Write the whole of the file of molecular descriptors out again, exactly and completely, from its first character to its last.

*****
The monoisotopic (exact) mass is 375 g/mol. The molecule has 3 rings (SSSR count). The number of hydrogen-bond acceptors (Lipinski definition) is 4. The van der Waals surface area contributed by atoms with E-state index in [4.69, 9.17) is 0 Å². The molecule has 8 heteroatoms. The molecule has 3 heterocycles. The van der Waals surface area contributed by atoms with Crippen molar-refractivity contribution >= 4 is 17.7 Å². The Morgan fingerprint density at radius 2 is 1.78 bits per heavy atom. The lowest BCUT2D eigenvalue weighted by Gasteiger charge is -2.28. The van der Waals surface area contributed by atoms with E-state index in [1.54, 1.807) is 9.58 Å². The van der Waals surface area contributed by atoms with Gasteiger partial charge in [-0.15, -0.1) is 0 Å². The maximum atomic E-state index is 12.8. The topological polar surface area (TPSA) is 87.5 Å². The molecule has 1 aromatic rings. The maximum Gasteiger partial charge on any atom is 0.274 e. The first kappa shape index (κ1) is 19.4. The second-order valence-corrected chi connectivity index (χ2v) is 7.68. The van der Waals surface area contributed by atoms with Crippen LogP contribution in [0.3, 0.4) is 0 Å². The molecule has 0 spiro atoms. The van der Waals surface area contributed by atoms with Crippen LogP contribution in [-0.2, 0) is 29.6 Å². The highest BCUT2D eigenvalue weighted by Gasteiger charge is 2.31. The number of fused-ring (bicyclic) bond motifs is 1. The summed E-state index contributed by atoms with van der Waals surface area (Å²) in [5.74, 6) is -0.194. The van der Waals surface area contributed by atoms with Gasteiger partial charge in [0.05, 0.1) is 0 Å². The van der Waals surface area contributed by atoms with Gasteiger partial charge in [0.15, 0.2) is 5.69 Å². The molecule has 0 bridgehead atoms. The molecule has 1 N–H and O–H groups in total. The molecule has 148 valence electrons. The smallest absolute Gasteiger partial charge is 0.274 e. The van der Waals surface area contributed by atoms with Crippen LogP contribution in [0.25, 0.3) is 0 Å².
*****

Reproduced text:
The monoisotopic (exact) mass is 375 g/mol. The molecule has 3 rings (SSSR count). The number of hydrogen-bond acceptors (Lipinski definition) is 4. The van der Waals surface area contributed by atoms with E-state index in [4.69, 9.17) is 0 Å². The molecule has 8 heteroatoms. The molecule has 3 heterocycles. The van der Waals surface area contributed by atoms with Crippen molar-refractivity contribution >= 4 is 17.7 Å². The Morgan fingerprint density at radius 2 is 1.78 bits per heavy atom. The lowest BCUT2D eigenvalue weighted by Gasteiger charge is -2.28. The van der Waals surface area contributed by atoms with E-state index in [1.54, 1.807) is 9.58 Å². The van der Waals surface area contributed by atoms with Gasteiger partial charge in [-0.15, -0.1) is 0 Å². The maximum atomic E-state index is 12.8. The topological polar surface area (TPSA) is 87.5 Å². The molecule has 1 aromatic rings. The maximum Gasteiger partial charge on any atom is 0.274 e. The first kappa shape index (κ1) is 19.4. The second-order valence-corrected chi connectivity index (χ2v) is 7.68. The van der Waals surface area contributed by atoms with Crippen LogP contribution in [0.3, 0.4) is 0 Å². The molecule has 0 spiro atoms. The van der Waals surface area contributed by atoms with Crippen LogP contribution in [-0.2, 0) is 29.6 Å². The highest BCUT2D eigenvalue weighted by Gasteiger charge is 2.31. The number of fused-ring (bicyclic) bond motifs is 1. The summed E-state index contributed by atoms with van der Waals surface area (Å²) in [5.74, 6) is -0.194. The van der Waals surface area contributed by atoms with Gasteiger partial charge in [0.05, 0.1) is 0 Å². The van der Waals surface area contributed by atoms with Gasteiger partial charge in [0.15, 0.2) is 5.69 Å². The molecule has 0 bridgehead atoms. The molecule has 1 N–H and O–H groups in total. The molecule has 148 valence electrons. The smallest absolute Gasteiger partial charge is 0.274 e. The van der Waals surface area contributed by atoms with Crippen LogP contribution in [0.25, 0.3) is 0 Å².